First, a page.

Strictly Come Dancing - the story of Grafton Hall
by Brian Green and Ian McInnes

The person responsible for the building of the Grafton Hall in Village Way was local resident Mr Charles Day who lived at Coombe Lodge, Half Moon Lane. He leased a large number of houses in the area including Fife Lodge, the next house along Half Moon Lane, and several houses in Hillsborough Road, and Warmington Road. He was also an early car owner, building himself a garage in 1904.

In May 1908 he leased the one acre field adjoining his garden for £5 per annum. Not long after, in February 1910, he asked the Dulwich Estate for permission to build a public hall on part of this field - using an area approximately 55 feet wide and 200 feet deep. He offered “to erect on the land, within two years, a detached hall, one story in height, in accordance with the sketch plans now submitted, at a cost of not less than £850”. Mr Day told the Manager that the possible uses to which the hall would be put included “badminton, club whist drives, musical evenings, gymnasium, social and other meetings, lectures, private theatricals, bazaars for charitable objects, and receptions.” He added that admission would be by invitation or ticket only, and that no money would be taken at the doors. The Manager was clearly impressed by Mr Day saying that he thought “he was not likely to allow the premises to be used for any purpose detrimental to the neighbourhood.”

Work started in June 1910 and in September Mr Day asked for consent to “add to the south east side of the hall a wide corridor with a glazed roof, and with wide exit doors at each end.” The Surveyor thought it an improvement - it is still there. The hall was completed by 24th November and the final cost was reported as £1235. In March 1912 Mr Hetherington Palmer produced drawings showing a proposed extension “a large supper room, kitchen and lavatory accommodation”. The Surveyor’s report said “I consider the addition a distinct improvement on the premises, and think the plans should receive the sanction of the Governors.”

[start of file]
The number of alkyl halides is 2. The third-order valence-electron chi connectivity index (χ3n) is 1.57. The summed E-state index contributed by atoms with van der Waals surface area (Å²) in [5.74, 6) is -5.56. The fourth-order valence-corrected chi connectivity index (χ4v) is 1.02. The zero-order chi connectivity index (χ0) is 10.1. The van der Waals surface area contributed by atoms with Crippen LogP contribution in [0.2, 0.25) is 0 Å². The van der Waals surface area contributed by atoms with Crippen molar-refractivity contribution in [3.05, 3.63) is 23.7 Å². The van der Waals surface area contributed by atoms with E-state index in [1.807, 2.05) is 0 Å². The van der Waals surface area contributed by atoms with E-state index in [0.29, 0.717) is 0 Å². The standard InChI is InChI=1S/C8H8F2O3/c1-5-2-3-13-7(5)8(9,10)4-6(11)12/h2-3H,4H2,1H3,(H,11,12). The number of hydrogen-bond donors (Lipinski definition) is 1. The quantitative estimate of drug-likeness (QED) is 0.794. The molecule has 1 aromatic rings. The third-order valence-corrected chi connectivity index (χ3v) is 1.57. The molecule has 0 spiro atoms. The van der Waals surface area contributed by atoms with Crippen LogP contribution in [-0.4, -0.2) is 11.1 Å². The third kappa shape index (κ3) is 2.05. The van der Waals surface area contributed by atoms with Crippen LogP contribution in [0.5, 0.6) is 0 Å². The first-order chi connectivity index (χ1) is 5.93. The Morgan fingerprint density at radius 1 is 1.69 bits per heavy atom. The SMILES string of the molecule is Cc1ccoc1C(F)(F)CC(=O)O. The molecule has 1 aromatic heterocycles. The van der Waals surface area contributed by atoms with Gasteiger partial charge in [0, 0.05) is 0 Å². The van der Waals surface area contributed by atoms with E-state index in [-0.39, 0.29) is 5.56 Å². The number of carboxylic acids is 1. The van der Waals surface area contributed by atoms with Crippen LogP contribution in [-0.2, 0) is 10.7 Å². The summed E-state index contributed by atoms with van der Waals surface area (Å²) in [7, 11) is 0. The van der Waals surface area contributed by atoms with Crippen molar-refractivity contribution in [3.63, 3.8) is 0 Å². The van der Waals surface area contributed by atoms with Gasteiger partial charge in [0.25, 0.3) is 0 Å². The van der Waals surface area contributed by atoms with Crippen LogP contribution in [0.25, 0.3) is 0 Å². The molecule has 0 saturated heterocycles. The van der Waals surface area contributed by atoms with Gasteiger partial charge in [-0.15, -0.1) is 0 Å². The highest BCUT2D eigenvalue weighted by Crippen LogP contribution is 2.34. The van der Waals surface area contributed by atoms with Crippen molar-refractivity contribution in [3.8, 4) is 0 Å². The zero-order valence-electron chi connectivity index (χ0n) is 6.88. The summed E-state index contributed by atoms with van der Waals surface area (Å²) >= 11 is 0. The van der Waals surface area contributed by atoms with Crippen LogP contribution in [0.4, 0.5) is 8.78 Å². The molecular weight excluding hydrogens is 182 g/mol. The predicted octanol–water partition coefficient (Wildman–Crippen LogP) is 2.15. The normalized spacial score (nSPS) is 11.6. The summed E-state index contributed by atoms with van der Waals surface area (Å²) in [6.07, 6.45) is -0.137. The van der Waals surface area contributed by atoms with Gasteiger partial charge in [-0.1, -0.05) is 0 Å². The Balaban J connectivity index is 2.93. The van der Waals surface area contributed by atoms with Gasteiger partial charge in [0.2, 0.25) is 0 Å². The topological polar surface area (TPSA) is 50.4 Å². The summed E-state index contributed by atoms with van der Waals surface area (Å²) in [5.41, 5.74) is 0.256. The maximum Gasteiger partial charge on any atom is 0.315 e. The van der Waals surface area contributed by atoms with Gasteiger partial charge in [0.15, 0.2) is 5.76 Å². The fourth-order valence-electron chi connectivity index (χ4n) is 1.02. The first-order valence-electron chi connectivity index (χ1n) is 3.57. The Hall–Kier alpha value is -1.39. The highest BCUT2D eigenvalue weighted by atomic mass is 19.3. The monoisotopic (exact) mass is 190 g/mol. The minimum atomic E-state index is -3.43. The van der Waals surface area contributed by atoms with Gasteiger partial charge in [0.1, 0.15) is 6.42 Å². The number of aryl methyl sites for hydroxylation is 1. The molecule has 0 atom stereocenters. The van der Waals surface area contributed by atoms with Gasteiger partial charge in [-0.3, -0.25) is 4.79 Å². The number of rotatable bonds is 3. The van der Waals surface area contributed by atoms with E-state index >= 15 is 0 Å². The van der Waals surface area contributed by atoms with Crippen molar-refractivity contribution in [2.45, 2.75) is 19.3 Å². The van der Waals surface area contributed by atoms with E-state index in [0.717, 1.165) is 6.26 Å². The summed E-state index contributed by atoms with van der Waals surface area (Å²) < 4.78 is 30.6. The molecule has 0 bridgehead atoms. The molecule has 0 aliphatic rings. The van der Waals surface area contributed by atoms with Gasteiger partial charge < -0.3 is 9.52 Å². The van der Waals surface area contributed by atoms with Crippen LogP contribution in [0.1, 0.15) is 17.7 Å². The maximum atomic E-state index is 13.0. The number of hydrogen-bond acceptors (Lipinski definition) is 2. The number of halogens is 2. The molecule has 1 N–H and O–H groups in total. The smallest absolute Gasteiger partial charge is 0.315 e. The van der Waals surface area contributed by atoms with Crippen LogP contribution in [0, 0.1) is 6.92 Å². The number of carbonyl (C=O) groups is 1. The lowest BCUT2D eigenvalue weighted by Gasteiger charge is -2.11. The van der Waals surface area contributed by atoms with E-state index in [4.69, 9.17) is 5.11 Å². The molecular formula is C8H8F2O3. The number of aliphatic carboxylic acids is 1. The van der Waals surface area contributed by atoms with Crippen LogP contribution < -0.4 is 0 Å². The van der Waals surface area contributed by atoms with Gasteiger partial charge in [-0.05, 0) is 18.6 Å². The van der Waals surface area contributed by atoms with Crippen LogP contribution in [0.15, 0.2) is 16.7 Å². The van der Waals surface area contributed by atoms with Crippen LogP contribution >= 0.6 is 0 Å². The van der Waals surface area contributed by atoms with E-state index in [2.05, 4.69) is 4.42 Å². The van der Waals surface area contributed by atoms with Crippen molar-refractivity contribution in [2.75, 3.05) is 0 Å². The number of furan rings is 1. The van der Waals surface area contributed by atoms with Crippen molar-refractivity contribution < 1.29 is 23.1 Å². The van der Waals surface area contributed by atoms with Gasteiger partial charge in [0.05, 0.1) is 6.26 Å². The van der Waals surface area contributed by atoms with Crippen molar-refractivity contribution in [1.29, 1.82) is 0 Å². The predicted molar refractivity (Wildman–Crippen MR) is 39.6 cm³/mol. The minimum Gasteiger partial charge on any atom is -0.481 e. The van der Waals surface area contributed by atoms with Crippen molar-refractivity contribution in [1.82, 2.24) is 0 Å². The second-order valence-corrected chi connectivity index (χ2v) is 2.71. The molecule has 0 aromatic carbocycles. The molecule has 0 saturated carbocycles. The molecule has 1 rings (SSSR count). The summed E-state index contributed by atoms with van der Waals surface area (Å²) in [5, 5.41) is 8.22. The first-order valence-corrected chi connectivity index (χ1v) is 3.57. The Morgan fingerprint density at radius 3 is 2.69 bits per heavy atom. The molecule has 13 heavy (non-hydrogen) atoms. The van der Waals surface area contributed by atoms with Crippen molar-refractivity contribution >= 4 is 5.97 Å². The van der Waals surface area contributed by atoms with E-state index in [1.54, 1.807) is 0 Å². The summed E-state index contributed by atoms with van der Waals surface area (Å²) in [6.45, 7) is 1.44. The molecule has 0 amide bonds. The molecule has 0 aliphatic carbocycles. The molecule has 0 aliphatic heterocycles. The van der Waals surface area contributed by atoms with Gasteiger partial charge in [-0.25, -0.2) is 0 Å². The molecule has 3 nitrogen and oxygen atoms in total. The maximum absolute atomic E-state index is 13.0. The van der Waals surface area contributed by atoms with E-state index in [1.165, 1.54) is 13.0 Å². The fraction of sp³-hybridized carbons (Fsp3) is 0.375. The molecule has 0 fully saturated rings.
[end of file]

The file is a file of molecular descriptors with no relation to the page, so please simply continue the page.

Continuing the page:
Mr Day was secretary of the hall from 1912 to 1920 and also secretary of the Grafton Lawn Tennis Club which was based here for a time - presumably they played on courts on the remaining section of the field.

In 1925, following Mr Day’s death, the lease of the hall was taken over by the Misses E G and E H Harper and in June 1931 the Misses Harper applied for permission to let the back hall very Sunday evening, from 7-8pm, for the purpose of bible lectures by the Christadelphians. They said that “there will be no money taken and no music but a small poster is to be exhibited in the front garden.” The Christadelphians were considered acceptable but they were not allowed to put up a poster.

In April 1933 the Misses Harper tried to obtain a licence from the Estate to allow them to sell ‘intoxicating liquor’ when they wished but they were told that they would have to apply every time they wanted to. The Apostles Golfing Society Dulwich appeared to be one of the major users of the hall as they had temporary ‘intoxicating liquor’ licenses in October 1937, and January and April 1938.

In 1942 the hall was requisitioned by the London County Council and turned into a ‘British Restaurant’. British Restaurants, originally named Communal Kitchens, were created during the Second World War by the Ministry of Food and run by local committees on a non-profit making basis. Meals were purchased for a set maximum price of 9d or less. No-one could be served with a meal of more than one serving of meat, game, poultry, fish, eggs, or cheese. Restaurants in the UK were not subject to rationing.

The walls of British restaurants were decorated with posters issued by the Ministry of Food emphasizing the importance of avoiding wasting food. Most were designed by Dulwich artist James Fitton RA in the studio of his home at Pond Cottages.